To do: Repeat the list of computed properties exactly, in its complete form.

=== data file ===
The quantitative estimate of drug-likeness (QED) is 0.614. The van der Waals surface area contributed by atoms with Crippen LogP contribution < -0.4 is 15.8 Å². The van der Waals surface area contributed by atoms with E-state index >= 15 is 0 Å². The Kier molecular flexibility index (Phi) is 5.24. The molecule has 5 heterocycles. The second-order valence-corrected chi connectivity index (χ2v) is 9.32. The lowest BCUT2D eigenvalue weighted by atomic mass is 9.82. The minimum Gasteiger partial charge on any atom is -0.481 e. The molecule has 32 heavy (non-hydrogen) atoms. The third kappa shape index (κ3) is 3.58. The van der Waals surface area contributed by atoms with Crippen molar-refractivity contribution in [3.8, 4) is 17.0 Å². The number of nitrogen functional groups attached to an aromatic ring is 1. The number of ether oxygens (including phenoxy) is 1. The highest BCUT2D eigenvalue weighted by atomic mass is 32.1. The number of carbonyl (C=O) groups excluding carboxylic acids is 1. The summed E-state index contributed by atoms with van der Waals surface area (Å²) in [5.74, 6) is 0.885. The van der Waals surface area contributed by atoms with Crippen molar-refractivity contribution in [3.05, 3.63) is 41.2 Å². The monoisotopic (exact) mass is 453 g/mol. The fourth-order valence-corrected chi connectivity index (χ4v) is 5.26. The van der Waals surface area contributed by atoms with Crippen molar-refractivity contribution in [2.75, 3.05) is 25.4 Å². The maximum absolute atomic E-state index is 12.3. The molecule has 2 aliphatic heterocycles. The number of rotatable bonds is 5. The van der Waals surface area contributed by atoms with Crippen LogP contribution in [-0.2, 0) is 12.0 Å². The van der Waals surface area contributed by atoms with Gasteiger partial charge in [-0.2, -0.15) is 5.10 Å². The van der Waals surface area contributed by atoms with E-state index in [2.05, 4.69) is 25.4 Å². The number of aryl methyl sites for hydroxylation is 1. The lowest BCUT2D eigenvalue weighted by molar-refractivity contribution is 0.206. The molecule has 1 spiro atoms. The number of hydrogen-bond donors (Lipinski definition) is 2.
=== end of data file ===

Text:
The quantitative estimate of drug-likeness (QED) is 0.614. The van der Waals surface area contributed by atoms with Crippen LogP contribution < -0.4 is 15.8 Å². The van der Waals surface area contributed by atoms with E-state index >= 15 is 0 Å². The Kier molecular flexibility index (Phi) is 5.24. The molecule has 5 heterocycles. The second-order valence-corrected chi connectivity index (χ2v) is 9.32. The lowest BCUT2D eigenvalue weighted by atomic mass is 9.82. The minimum Gasteiger partial charge on any atom is -0.481 e. The molecule has 32 heavy (non-hydrogen) atoms. The third kappa shape index (κ3) is 3.58. The van der Waals surface area contributed by atoms with Crippen molar-refractivity contribution in [3.8, 4) is 17.0 Å². The number of nitrogen functional groups attached to an aromatic ring is 1. The number of ether oxygens (including phenoxy) is 1. The highest BCUT2D eigenvalue weighted by atomic mass is 32.1. The number of carbonyl (C=O) groups excluding carboxylic acids is 1. The summed E-state index contributed by atoms with van der Waals surface area (Å²) in [5.74, 6) is 0.885. The van der Waals surface area contributed by atoms with Crippen molar-refractivity contribution in [3.05, 3.63) is 41.2 Å². The monoisotopic (exact) mass is 453 g/mol. The fourth-order valence-corrected chi connectivity index (χ4v) is 5.26. The van der Waals surface area contributed by atoms with Crippen molar-refractivity contribution in [2.75, 3.05) is 25.4 Å². The maximum absolute atomic E-state index is 12.3. The molecule has 2 aliphatic heterocycles. The number of rotatable bonds is 5. The van der Waals surface area contributed by atoms with Crippen LogP contribution in [-0.2, 0) is 12.0 Å². The van der Waals surface area contributed by atoms with Gasteiger partial charge in [-0.2, -0.15) is 5.10 Å². The van der Waals surface area contributed by atoms with E-state index in [2.05, 4.69) is 25.4 Å². The number of aryl methyl sites for hydroxylation is 1. The lowest BCUT2D eigenvalue weighted by molar-refractivity contribution is 0.206. The molecule has 1 spiro atoms. The number of hydrogen-bond donors (Lipinski definition) is 2.